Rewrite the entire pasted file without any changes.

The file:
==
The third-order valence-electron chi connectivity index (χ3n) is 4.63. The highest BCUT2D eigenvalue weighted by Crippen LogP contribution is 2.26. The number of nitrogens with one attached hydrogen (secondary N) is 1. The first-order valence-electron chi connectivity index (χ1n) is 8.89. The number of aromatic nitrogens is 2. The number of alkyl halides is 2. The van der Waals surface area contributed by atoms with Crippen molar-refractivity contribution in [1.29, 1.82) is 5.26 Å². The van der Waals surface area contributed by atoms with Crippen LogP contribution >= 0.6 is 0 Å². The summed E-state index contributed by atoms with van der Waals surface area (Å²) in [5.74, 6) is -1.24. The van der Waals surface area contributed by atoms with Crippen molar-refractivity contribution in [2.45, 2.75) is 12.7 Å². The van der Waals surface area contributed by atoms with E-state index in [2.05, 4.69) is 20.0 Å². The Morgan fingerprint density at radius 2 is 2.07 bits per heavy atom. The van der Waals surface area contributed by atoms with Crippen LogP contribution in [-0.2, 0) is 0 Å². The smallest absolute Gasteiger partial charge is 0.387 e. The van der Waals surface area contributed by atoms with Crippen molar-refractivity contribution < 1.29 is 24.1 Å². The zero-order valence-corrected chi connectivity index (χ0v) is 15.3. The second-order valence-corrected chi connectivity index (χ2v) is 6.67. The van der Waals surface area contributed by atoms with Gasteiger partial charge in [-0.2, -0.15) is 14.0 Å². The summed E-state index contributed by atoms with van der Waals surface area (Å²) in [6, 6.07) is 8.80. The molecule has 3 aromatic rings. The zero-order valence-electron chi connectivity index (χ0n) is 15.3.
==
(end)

The third-order valence-electron chi connectivity index (χ3n) is 4.63. The highest BCUT2D eigenvalue weighted by Crippen LogP contribution is 2.26. The number of nitrogens with one attached hydrogen (secondary N) is 1. The first-order valence-electron chi connectivity index (χ1n) is 8.89. The number of aromatic nitrogens is 2. The number of alkyl halides is 2. The van der Waals surface area contributed by atoms with Crippen molar-refractivity contribution in [1.29, 1.82) is 5.26 Å². The van der Waals surface area contributed by atoms with Crippen LogP contribution >= 0.6 is 0 Å². The summed E-state index contributed by atoms with van der Waals surface area (Å²) in [5.74, 6) is -1.24. The van der Waals surface area contributed by atoms with Crippen molar-refractivity contribution in [2.45, 2.75) is 12.7 Å². The van der Waals surface area contributed by atoms with E-state index in [2.05, 4.69) is 20.0 Å². The Morgan fingerprint density at radius 2 is 2.07 bits per heavy atom. The van der Waals surface area contributed by atoms with Crippen LogP contribution in [-0.2, 0) is 0 Å². The smallest absolute Gasteiger partial charge is 0.387 e. The van der Waals surface area contributed by atoms with Crippen molar-refractivity contribution < 1.29 is 24.1 Å². The zero-order valence-corrected chi connectivity index (χ0v) is 15.3. The second-order valence-corrected chi connectivity index (χ2v) is 6.67. The van der Waals surface area contributed by atoms with Gasteiger partial charge in [-0.2, -0.15) is 14.0 Å². The summed E-state index contributed by atoms with van der Waals surface area (Å²) in [6, 6.07) is 8.80. The molecule has 3 aromatic rings. The zero-order valence-electron chi connectivity index (χ0n) is 15.3.